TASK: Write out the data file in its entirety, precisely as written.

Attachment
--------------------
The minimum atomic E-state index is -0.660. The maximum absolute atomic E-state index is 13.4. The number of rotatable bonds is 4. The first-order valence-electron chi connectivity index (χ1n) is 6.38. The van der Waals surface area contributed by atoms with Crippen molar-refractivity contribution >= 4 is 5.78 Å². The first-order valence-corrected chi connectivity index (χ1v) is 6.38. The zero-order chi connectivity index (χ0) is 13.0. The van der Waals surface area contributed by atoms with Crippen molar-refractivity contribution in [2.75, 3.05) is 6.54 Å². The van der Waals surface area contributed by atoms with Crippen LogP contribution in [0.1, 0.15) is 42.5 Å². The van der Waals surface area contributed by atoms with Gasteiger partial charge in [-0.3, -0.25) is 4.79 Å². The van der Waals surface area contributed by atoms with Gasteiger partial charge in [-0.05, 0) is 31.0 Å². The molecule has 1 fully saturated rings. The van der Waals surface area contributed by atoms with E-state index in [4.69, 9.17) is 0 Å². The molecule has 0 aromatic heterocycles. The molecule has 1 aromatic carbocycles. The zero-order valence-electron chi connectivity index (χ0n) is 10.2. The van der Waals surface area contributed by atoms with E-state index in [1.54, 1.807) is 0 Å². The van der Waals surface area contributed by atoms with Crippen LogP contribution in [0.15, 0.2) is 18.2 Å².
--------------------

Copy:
The minimum atomic E-state index is -0.660. The maximum absolute atomic E-state index is 13.4. The number of rotatable bonds is 4. The first-order valence-electron chi connectivity index (χ1n) is 6.38. The van der Waals surface area contributed by atoms with Crippen molar-refractivity contribution >= 4 is 5.78 Å². The first-order valence-corrected chi connectivity index (χ1v) is 6.38. The zero-order chi connectivity index (χ0) is 13.0. The van der Waals surface area contributed by atoms with Crippen molar-refractivity contribution in [2.75, 3.05) is 6.54 Å². The van der Waals surface area contributed by atoms with Crippen LogP contribution in [0.1, 0.15) is 42.5 Å². The van der Waals surface area contributed by atoms with Gasteiger partial charge in [-0.3, -0.25) is 4.79 Å². The van der Waals surface area contributed by atoms with Gasteiger partial charge in [-0.05, 0) is 31.0 Å². The molecule has 1 fully saturated rings. The van der Waals surface area contributed by atoms with E-state index in [4.69, 9.17) is 0 Å². The molecule has 0 aromatic heterocycles. The molecule has 1 aromatic carbocycles. The zero-order valence-electron chi connectivity index (χ0n) is 10.2. The van der Waals surface area contributed by atoms with E-state index in [1.54, 1.807) is 0 Å². The van der Waals surface area contributed by atoms with Crippen LogP contribution in [0.15, 0.2) is 18.2 Å².